Chromium (sodium chromate) is a by-product of steel production. The greenish yellow slurry, when left to dry into a powder and combined with dirt, can apparently be used as cheap landfill. It was, in Jersey City, for 50 years. This was before experts knew that the best fill is plain dirt. Liberty State Park, already largely made from New York landfill, was one such recipient; what isn't garbage is chromium. One site abuts the park's environmental center, though it's not used as an interactive exhibit. It is said even weeds won't grow in sufficiently contaminated soil. Would vermiculite answer a need here?

The less attractive properties of chromium (it's carcinogenic) were widely advertised by Earl "Toxic Tex" Aldredge, a $1-a-year-honorary health inspector under Mayor Anthony Cucci. In 1985 the Department of Environmental Protection spent $900,000 on an 18-month study to gauge the extent of the contamination and health risks, but issued no conclusions at the end of the 18 months. For their encore they probably gave themselves a raise.

Former health inspector and future mayoral hopeful Louis Manzo also helped popularize the chromium issue, particularly as regards Metro Field, a little-league ball field. But he should've taken a tip from Schundler: uncovering vermiculite is more profitable.

Bergen Avenue

1-A, "Dancing Dan" Waddleton
2-B, "Rabbit" Manzo
3-C, "Bert" Schundler


Ocean Avenue

B and C. Joseph Rakowski's claim was that Marilyn Roman briefly managed to swing salaries as mayor and council president whilst also working for the Board of Education. We merely offer the judgement that anybody working for the Board is overpaid as it is.





1. Bret Schundler, a Republican and Capricorn, was elected mayor in a city with 5,000 registered Republicans, 46,000 registered Democrats, and an unknown number of unregistered Capricorns. Who was Jersey City's last elected Republican Mayor? When did he serve?

2. Which ultimately unsuccessful candidate for city council probably most deserved to win? Not that this is a retroactive endorsement.


Why was Schundler elected mayor?

a) he offered less crime, less taxes, and more jobs

b) he can afford a good lawyer if he ever needs one

c) many of the other candidates were nincompoops, and so cancelled each-other out


1. Who among these people have streets named after them?

a) Audrey Zapp Drive
b) Joseph Duffy Drive
c) [George] Washington Street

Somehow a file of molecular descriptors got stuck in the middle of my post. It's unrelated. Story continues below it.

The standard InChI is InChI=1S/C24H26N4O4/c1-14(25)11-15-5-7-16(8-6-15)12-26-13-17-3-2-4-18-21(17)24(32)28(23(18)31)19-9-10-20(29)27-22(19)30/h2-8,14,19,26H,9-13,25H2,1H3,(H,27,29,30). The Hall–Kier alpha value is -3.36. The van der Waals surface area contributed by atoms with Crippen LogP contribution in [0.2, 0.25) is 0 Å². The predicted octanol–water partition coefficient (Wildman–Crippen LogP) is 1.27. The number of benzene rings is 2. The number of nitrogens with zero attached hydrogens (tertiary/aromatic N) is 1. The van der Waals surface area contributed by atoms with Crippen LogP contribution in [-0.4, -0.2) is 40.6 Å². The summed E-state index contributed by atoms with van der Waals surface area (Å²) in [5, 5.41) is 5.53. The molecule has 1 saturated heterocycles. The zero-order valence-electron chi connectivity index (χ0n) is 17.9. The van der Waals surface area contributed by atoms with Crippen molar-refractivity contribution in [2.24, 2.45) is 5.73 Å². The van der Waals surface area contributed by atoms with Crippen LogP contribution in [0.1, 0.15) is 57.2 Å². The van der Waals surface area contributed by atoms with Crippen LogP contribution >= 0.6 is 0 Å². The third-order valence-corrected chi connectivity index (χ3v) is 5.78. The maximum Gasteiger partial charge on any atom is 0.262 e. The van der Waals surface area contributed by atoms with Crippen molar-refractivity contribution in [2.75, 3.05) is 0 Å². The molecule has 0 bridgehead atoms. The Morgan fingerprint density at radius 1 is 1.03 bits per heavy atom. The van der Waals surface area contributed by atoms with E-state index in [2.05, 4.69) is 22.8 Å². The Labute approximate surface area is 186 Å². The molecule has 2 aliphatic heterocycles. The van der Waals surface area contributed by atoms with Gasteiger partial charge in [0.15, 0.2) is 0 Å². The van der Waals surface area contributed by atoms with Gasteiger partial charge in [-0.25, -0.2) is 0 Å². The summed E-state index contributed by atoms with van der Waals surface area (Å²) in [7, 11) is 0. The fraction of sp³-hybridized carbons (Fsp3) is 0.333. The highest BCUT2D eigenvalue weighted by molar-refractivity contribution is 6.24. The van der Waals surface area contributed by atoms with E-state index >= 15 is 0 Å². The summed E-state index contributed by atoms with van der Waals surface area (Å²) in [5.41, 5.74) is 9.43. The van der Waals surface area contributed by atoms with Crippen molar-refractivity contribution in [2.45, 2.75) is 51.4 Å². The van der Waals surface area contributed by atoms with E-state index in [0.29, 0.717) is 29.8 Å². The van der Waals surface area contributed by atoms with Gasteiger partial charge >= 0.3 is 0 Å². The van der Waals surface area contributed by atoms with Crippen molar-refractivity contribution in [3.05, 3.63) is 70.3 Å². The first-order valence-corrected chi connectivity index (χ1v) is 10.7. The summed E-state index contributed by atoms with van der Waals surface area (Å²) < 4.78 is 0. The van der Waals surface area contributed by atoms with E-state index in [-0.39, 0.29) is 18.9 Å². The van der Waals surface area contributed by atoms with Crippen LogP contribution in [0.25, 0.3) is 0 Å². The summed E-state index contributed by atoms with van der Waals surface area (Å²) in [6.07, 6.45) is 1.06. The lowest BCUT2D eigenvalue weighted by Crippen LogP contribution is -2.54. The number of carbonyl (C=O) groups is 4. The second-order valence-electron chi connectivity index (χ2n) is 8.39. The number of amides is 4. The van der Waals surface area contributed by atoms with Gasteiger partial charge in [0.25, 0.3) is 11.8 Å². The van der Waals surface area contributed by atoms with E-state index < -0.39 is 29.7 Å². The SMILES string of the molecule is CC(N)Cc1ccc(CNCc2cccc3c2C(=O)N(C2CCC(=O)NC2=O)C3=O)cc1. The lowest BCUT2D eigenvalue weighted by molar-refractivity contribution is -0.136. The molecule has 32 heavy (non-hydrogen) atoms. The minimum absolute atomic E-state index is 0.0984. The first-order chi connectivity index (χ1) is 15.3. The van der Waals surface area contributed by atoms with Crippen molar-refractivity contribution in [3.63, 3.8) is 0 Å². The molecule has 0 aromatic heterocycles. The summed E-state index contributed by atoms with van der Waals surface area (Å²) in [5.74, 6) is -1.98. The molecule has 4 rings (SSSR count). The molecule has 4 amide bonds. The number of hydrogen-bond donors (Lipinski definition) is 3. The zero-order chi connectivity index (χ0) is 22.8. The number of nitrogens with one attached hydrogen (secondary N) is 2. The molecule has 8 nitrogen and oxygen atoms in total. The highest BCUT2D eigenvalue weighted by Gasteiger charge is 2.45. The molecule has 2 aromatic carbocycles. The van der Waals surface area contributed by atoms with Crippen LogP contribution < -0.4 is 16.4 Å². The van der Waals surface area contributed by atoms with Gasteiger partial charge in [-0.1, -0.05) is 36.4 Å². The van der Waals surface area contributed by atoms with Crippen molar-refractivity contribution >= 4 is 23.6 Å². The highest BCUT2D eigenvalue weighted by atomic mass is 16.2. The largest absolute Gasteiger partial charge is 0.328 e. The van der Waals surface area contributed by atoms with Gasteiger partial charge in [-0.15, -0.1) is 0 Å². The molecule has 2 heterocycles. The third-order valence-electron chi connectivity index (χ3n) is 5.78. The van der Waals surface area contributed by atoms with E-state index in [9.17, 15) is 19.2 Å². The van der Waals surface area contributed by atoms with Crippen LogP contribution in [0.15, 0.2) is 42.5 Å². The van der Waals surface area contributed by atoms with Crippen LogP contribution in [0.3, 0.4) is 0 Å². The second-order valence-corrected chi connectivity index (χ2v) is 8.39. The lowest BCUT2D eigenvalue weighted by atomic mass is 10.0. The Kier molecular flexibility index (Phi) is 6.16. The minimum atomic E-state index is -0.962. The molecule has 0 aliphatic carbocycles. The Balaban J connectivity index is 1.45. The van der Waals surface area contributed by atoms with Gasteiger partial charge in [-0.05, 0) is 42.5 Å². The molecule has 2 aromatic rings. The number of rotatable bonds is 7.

d) Morris Pesin Drive
e) Gerald McCann Blvd. of Dreams

2. Which Jersey City attraction often fails to mention its exact location in its promotional advertising?

Bentley Avenue

1. Mark Fagan, who served from 1901-1907 and 1913-1917. He was a Libra.

2. Yvonne Balcer. If we're not personally acquainted with her it's only because we're a little intimidated by anyone who's good with numbers.

West Side Avenue

C is the preferred answer here, thank you.


Duncan Avenue

1. All except E, silly.

We once witnessed Mr. Duffy, or an incredible facsimile, watering his plants with a super soaker squirt gun of unknown caliber. Just goes to show that when you're a legend, or a legend facsimile, you don't have to take on airs.

Washington may have crossed the Delaware, but Pesin crossed part of the Hudson, to highlight the plight of Jersey City residents who used to have to go to Manhattan to get to Liberty Island. McCann can be said to have crossed his own personal Rubicon.

2. The Liberty Science Center PR dept. may, when pressed, own up to being in the tri-state area, but it's unlikely they play 'My Little Town' as Muzak.




1. Who is known as the Father of Liberty State Park?

a) Morris Pesin
b) The Manzo Brothers

c) Marilyn Roman

2. There is a structurally sound bridge to Ellis Island which is presently closed to the public. Many would like to see it open. What is the current plan?

3. For heaven's sake, who owns Ellis Island, New York or New Jersey?


1. Which theatre draws a larger matinee crowd?

a) Loew's
b) The Majestic
c) Cineplex Odeon
d) The Stanley